Credit unions put their members’ best interests at the heart of all decision-making
- Credit unions are committed to protecting their members’ privacy and security. Any decisions are made with the members’ best interests as our top priority.
- Regulatory frameworks, such as open banking and digital tools similar to digital ID and ThreatMetrix, are designed to curb the misuse and proliferation of personal information. They are intended to protect members from fraudsters working to access their data without permission.
- Any decisions about digital services are made after extensive review, consultation, and consideration of best practices, with the goal of providing better service while maintaining the highest standards of online security.
- Open banking will allow consumers to direct their financial institutions, using their explicit consent, to share their data with financial technology companies (FinTechs) for agreed-upon durations and purposes.
- Open Banking is optional for consumers and Credit Unions. Currently, Open Banking is available in the UK and Australia. And Canada’s Government has been consulting with credit unions, banks, and FinTechs to develop a Canadian framework. If a person does not want to use open banking (if available through their Financial Institution) products and services, they are not required to do so, and they can also revoke their consent when they wish.
- In an Open Banking framework, your financial institution can securely share your data with the app on your behalf. The framework will codify the rights and obligations of participating entities, and create technical standards and security requirements, liability, and recourse structures, for the safe and secure sharing of your financial data.
- Digital ID is an electronic version of identification, such as a driver’s license, and is an optional tool. It can be stored in a secure digital wallet app to help people and businesses prove who they are online and in person.
- A Digital ID limits the number of places a member’s ID may be stored and provides information only that is necessary to complete a service or transaction.
- Digital IDs are not tracking devices or are usable without a member’s permission.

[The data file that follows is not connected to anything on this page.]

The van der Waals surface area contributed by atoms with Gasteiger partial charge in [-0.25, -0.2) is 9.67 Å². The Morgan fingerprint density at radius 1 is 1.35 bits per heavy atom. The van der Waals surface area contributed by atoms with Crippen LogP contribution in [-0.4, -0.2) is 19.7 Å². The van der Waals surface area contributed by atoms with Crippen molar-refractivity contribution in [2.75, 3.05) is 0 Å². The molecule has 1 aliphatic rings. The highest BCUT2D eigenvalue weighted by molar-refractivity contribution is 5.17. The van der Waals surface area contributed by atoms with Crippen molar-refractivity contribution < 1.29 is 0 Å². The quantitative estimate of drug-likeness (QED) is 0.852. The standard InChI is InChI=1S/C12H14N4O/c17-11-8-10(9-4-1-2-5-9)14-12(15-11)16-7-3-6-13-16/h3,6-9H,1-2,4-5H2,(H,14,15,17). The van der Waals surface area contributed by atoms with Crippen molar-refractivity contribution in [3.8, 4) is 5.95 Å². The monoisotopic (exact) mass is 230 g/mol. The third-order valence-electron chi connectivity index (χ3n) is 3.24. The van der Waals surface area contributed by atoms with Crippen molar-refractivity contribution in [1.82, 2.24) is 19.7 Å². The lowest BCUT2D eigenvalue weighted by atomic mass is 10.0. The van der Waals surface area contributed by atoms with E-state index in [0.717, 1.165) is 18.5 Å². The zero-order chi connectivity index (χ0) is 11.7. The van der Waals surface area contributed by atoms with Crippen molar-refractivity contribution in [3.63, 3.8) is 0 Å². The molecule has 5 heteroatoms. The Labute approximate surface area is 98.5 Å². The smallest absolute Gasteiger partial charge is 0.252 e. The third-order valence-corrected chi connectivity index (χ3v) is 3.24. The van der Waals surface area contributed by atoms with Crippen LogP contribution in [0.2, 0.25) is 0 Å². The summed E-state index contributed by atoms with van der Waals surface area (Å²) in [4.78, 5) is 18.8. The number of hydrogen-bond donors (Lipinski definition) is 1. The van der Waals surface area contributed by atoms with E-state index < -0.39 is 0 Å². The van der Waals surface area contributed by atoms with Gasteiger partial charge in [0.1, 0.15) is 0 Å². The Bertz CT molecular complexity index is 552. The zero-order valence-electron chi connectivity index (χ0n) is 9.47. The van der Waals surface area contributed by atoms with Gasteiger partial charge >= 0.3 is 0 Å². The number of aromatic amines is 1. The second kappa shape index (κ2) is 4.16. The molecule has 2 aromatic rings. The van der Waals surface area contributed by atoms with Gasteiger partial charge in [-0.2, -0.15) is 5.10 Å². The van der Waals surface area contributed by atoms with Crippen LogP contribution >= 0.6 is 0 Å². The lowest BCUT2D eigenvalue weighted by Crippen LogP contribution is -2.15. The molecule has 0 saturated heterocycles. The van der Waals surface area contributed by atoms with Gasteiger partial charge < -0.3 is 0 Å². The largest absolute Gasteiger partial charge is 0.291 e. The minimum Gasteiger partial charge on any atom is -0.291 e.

Central Bank Digital Currency (CBDC)
- CBDC is digital money issued by a central bank.
- While the Bank of Canada has no plans to issue a digital currency, the Bank is researching how a potential CBDC would be private, safe, and universally acceptable to understand better how the digital form of cash could affect Canadians.
- Even if the Bank of Canada were to move forward with CBDC, paper money would still be available for Canadians.
- Biometric credentials identify and/or verify a member’s identity using a person’s unique features. It provides an additional layer of security, such as prompting the user to scan a fingerprint or use facial recognition technology to log in to their online account, transfer money, etc. Biometrics is available through The Energy Credit Union’s Mobile App on select Smartphones.
- A member must consent to provide biometric credentials to their financial institution. And currently, it is not required for a credit union member to access banking services and products.
- Using biometric credentials can help prevent fraud, improve member experience, and reduce risk.
Cybersecurity Platforms and Tools
- Cybersecurity platforms (e.g., ThreatMetrix) are used to detect and prevent fraud and cyber-attacks. They are designed to help businesses protect themselves and their customers.
- These tools are commonly used by financial institutions, e-commerce companies, and other organizations that handle sensitive data or financial transactions to help prevent account takeovers, payment fraud, identity theft, and other cyber attacks.
- These tools help financial institutions reduce fraud losses, protect user/member information, and improve customer trust.